And how hard it is, quite honestly, how hard it is to stop that in its tracks. It's possible, but I recognize how hard this is. So there's two very different ways of approaching this that I want to talk about. And this is really important because this has a lot to do with preventing recurrences, future episodes of something like depression.
And a lot of this depends on building skill. Okay, so lot of what we're talking about now is really enhancing your skillset with your own thoughts and your own emotions so that you can learn to let them do less harm to you. One of the skills that you could use for this is just the ability to stay grounded.
I think of this very much like a ship in a storm. If you have big ship or a big boat and it's in a harbor, you know a storm is coming, the best you can do, if you don't have time to, to get out, the best you can do is to get some kind of mooring for it. To try to hold it steady. And that's very much like what we want to do emotionally, when we're overcome by an emotional storm. We want to find a way to hold ourselves steady and very much like the boat, it involves getting yourself grounded more effectively.
So this might be something as concrete as going for a walk rather than sitting there with that emotion. And when it's overpowering like that, it might mean, eating some food that's really soothing, warm or soothing or comforting in some way. It might mean using an aromatherapy, which is a really good way to connect with your body and get yourself grounded in a physical experience.
If you have a pet, it might mean holding or petting that. Or doing something else that is tactile, or something else that involves your senses. So grounding, there's lots of ways to do it, you should experiment and find what works for you, but you ought to have a couple of things that you can use when you're starting to feel overcome by a strong emotion like this.
And then deeper way to look at this is how can you develop the skills so that, when another event like this happens and you start to get triggered down that cascade that you can stop it. At any one of those stages that we talked about. And remember the first stage is that initial contraction. When the first surge of emotion that hasn't yet amounted to much.
If you can stop it there, you can avoid a whole lot of unnecessary suffering. Second stage is when thought comes in. And again, if you can become aware of your thoughts as they're happening in real time, you can choose to stop them and get a little separation or distance between your thinking mind and your body's reaction and your emotions.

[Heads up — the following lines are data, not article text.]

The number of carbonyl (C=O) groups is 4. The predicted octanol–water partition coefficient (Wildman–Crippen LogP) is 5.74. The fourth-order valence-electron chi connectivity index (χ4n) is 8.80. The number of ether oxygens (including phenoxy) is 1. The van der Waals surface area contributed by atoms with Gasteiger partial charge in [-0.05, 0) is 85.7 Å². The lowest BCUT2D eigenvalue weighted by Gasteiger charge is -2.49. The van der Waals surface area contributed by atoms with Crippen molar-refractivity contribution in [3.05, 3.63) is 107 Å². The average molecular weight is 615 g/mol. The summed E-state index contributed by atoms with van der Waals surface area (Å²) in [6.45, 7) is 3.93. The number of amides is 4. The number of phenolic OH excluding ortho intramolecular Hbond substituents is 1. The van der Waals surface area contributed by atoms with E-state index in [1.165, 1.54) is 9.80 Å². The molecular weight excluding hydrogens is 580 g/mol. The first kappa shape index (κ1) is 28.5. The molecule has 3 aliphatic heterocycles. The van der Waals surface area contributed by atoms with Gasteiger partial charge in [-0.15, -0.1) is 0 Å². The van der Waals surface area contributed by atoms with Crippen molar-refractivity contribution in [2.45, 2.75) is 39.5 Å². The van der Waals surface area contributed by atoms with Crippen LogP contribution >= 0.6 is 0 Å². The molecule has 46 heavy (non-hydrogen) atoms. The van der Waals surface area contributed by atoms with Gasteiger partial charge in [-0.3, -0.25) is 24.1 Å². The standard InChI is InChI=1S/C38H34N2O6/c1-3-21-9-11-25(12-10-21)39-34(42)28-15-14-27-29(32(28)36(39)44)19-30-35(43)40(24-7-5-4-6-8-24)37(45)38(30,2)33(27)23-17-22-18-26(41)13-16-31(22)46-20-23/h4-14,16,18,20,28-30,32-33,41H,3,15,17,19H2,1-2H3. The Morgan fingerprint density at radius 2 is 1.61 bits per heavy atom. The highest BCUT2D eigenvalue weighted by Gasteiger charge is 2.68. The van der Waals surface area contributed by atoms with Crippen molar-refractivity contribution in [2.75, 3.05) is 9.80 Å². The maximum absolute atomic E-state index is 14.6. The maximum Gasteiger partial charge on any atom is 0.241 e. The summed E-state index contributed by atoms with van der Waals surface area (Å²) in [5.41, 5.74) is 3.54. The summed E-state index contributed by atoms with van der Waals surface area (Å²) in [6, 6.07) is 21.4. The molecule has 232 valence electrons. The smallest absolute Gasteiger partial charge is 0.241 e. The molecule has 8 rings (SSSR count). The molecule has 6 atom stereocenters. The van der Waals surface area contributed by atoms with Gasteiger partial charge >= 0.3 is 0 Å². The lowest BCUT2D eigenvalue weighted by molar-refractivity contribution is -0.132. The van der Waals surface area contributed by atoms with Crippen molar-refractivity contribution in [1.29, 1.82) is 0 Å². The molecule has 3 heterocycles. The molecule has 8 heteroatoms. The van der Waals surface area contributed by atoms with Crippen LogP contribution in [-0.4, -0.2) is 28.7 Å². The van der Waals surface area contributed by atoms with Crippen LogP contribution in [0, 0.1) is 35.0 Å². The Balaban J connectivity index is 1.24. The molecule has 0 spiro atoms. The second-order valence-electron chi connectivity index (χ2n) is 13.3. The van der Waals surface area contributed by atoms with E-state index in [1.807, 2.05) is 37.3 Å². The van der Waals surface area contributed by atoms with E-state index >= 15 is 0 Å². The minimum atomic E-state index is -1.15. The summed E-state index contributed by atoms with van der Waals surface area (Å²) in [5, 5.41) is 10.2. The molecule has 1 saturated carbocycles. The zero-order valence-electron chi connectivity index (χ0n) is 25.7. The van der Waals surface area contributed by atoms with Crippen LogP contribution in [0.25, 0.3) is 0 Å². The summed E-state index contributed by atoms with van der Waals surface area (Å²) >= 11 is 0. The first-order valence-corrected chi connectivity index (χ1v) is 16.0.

And then the third phase is where your old stories usually old, unhealthy stories about yourself come into play. That really is deeper work. That's the stuff of therapy to some extent. But you can also work with that through mindfulness practices and skills and through greater awareness. Really, it's about becoming more aware that this is just a story. It's not the truth with a capital T. And then fourth is when you're about to speak or act, try to recognize that you're about to do that so that you can stop yourself. So you can refrain from doing that because you know It almost always makes things worse. But let's say you've gone through the whole cycle.
You've spiraled down. Still after the fact, maybe when the storm has calmed down, you can go back, you can do a meditation much like we're going to do, and you can kind of rework it and try to learn from it, teach yourself what you can do differently. If you could apply mindfulness in any one of these stages, how would it have been different?
And how can you set yourself up for responding, more skillfully in the future?
So remember that this is not an easy practice. This is graduate level mindfulness. It takes a lot of skill and you, you are not going to be likely to master this very quickly. So just keep working at it, stay with it, and remember that anything you can do to break that cycle that would otherwise keep happening, it's going to be good.
If at any point in the cycle, anything that changes it and breaks it so it doesn't really continue down that path of depression, it's going to be helpful to you.